Vietnam held its first ever gay pride last year. However, there were a few drawbacks to the event. First, the 2012 Vietnamese pride did not have governmental authorization and second, the organization did not have adequate funding. This year, Viet Pride is trying to change all that.
Nguyen Thanh Tam, the founder of Viet Pride 2013, spoke to 429Magazine on the challenges and hopes for her organization.
Was it a great achievement to receive funding from the civil rights protection in Sweden? And do you hope for more funding from other sources?
Nguyen Thanh Tam: The most difficult part is not really about the content of the program, even though we have to make sure it is good, but the legal registration status of the Viet Pride team.
This year, organizers of Viet Pride 2012 and new volunteers come together to form Viet Pride 2013 committee, without registering ourselves as an NGO. For this lack of registration, we have problems with funders who require their grants to be for registered organizations. We went through thick and thin because of this.
429Magazine: How hopeful are you that the government will grant you this status?
Thanh Tam: We can only hope for the best. This is not groundless hope, I think, because LGBT issues have received positive attention from various authorities including the Justice Minister who called for a non-discriminatory attitude towards LGBT issues on a national stage last year. Viet Pride is moving on that same path to raise awareness about sexuality and social tolerance towards LGBT people.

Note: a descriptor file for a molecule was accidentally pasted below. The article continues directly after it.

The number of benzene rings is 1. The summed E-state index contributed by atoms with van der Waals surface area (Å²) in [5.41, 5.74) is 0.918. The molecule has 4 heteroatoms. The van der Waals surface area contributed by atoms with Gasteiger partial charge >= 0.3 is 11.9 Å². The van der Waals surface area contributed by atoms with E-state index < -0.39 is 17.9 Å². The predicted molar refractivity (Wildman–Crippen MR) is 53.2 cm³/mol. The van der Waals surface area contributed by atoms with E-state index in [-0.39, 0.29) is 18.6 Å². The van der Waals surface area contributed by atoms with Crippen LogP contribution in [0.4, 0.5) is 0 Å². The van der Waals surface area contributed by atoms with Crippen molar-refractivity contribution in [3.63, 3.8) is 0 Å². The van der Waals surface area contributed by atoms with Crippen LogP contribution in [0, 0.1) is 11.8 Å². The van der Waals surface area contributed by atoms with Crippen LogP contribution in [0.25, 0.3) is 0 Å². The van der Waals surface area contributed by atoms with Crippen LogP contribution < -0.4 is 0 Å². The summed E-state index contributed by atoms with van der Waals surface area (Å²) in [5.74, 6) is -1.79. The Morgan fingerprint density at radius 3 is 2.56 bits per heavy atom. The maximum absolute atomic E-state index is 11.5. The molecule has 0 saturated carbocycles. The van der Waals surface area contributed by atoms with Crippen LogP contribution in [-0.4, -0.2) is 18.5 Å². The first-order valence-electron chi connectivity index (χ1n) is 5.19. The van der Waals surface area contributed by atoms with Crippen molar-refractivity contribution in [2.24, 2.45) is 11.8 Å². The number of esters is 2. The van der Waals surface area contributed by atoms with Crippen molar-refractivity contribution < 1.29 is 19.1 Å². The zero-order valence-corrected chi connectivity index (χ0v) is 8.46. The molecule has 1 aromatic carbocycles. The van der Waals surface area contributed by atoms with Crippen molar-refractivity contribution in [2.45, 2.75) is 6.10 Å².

429Magazine: Why do you think that the government has been reluctant to allow the event?
Thanh Tam: I can’t say whether or not the government has been reluctant to allow the event. The tight schedule of Viet Pride 2012 did not allow us to have a lot of communication but in general we appreciate the cooperation between Viet Pride 2012 and the authorities that lead to the peaceful outcome of the bicycle rally last year.
429Magazine: What is your ultimate goal regarding this year’s event?”¨”¨
Thanh Tam: The Employment Equality Campaign that we are running under Viet Pride 2013 can be considered the very first attempt to mobilize businesses to join the LGBT movement in Vietnam. We expect some cautious attitude of local businesses as this topic is still more or less contentious in Vietnam.
So we will approach many multi-national corporations (MNC) who have been at the frontline of LGBT equality in other countries for this campaign to set a good example. We hope that these MNCs will cooperate with us as they have with other movements outside of Vietnam.
So far we have contacted a few businesses and it is too early to say whether or not our hope will be met or failed. The response from Starbucks that we have got is not positive. But we will keep on trying and hoping.